AIDCO will start packing a 1000 Kg corn silage bales, round bales wrapped by a stretch plastic film.

AIDCO started producing TMR feed in a 50 Kg bags and 1000 Kg bales


It is one of the most well known and widely used forage crops in the world. Its high yield and quality allow it to be used in feeding programs for many different types of livestock. Alfalfa is used primarily as a feed for horses and dairy cattle. Alfalfa could also potentially be used in beef cattle operations as a feed for animals with high nutrient requirements, such as lactating cows or back grounded calves.
The versatility of alfalfa makes it useful in many operations. Whether it is used for hay, silage, grazing, and green-chop or as a rotation crop, alfalfa is unrivaled in its ability to produce high yields of exceptional quality forage.

Corn Silage

Corn silage is a high-quality forage crop that is used on many dairy farms and on some beef cattle farms. Its popularity is due to the high yield of a very digestible, high-energy crop, and the ease of adapting it to mechanized harvesting and feeding. Corn for silage fits ideally into no-till and double-cropping programs.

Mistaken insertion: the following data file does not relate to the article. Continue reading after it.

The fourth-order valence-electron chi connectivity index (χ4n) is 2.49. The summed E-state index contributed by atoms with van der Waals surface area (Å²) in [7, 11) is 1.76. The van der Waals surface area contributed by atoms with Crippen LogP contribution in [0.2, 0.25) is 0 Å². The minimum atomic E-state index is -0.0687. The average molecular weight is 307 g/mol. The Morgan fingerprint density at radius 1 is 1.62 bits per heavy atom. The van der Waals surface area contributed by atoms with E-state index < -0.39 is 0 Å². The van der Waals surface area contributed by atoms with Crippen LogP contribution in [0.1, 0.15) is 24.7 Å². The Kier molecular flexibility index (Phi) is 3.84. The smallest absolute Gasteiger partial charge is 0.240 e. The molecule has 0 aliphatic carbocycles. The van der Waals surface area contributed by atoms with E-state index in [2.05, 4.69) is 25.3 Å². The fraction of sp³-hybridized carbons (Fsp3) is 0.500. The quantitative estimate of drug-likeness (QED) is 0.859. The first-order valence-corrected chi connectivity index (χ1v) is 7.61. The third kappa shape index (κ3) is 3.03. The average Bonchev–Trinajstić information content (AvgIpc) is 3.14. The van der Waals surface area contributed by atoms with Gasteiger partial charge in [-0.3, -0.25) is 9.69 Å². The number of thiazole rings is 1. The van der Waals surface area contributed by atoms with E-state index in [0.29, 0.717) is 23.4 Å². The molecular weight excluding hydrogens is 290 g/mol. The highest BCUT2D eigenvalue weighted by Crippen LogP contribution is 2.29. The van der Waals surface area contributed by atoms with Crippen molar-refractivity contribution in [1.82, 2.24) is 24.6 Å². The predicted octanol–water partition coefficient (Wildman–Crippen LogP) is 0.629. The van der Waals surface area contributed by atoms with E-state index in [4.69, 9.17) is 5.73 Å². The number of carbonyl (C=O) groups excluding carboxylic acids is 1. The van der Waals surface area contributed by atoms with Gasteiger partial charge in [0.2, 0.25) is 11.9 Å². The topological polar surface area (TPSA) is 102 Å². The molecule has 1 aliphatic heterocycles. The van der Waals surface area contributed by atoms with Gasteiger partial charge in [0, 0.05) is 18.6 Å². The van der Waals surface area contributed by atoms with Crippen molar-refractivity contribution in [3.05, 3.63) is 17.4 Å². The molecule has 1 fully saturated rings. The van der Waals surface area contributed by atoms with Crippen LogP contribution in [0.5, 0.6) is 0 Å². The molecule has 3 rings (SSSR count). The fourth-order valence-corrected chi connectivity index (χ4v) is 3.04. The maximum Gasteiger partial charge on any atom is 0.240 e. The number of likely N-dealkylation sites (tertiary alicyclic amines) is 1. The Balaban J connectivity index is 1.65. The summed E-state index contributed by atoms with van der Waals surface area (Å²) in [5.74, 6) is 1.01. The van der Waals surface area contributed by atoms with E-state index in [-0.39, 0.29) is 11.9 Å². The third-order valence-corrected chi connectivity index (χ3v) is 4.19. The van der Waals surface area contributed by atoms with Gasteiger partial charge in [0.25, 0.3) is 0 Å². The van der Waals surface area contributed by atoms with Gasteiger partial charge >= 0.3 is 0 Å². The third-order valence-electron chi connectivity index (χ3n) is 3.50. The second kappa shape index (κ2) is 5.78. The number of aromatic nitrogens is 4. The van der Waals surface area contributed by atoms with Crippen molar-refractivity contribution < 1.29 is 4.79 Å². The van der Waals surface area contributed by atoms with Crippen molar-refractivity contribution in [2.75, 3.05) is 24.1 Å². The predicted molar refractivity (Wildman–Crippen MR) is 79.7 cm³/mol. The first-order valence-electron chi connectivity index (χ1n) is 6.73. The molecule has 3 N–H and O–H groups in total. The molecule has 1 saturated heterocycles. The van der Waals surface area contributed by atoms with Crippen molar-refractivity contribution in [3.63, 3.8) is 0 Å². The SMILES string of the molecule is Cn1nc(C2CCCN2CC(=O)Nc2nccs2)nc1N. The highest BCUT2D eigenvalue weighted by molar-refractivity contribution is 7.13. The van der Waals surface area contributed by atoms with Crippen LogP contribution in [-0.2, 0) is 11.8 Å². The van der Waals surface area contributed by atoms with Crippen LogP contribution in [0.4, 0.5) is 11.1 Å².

The object of silage making is to preserve the harvested crop by anaerobic (without oxygen) fermentation. This process uses bacteria to convert soluble carbohydrates into acetic and lactic acid, which “pickles” the crop. In a well-sealed silo, it can be stored for long periods of time without losing quality. To produce high-quality corn silage, it is important to do a good job in growing, harvesting and preserving the crop.

Vetch and Barley

Barley is a cereal grain that has demonstrated world-wide importance. Although generally considered an energy source, barley has more protein than other cereals commonly used in ruminant diets. Barley needs to be processed to be used effectively in cattle diets but the procedure need not be elaborate. Steam treatment of barley has a less pronounced effect than is observed with either corn or grain sorghum. Promising results have been obtained through chemical processing of whole barley, but such procedures are still in the experimental stage. Because barley has a relatively rapid fermentation rate it should be gradually introduced into cattle diets

There are about 150 species of vetch. Some 25 species are native to the United States. However, the species that in commercial use including hairy vetch (Vicia villosa Roth), are all native to Europe or western Asia.
Hairy vetch, also called sand vetch, is a moderately winter-hardy species. It is the only vetch species that can be fall-seeded and reach maturity the following July.
Vetches have a feeding value slightly lower than that of clover and alfalfa. The protein content of vetch hay ranges from 12 to 20%, depending on the stage of development of the crop when cut. Vetch is often grown with a small grain for forage.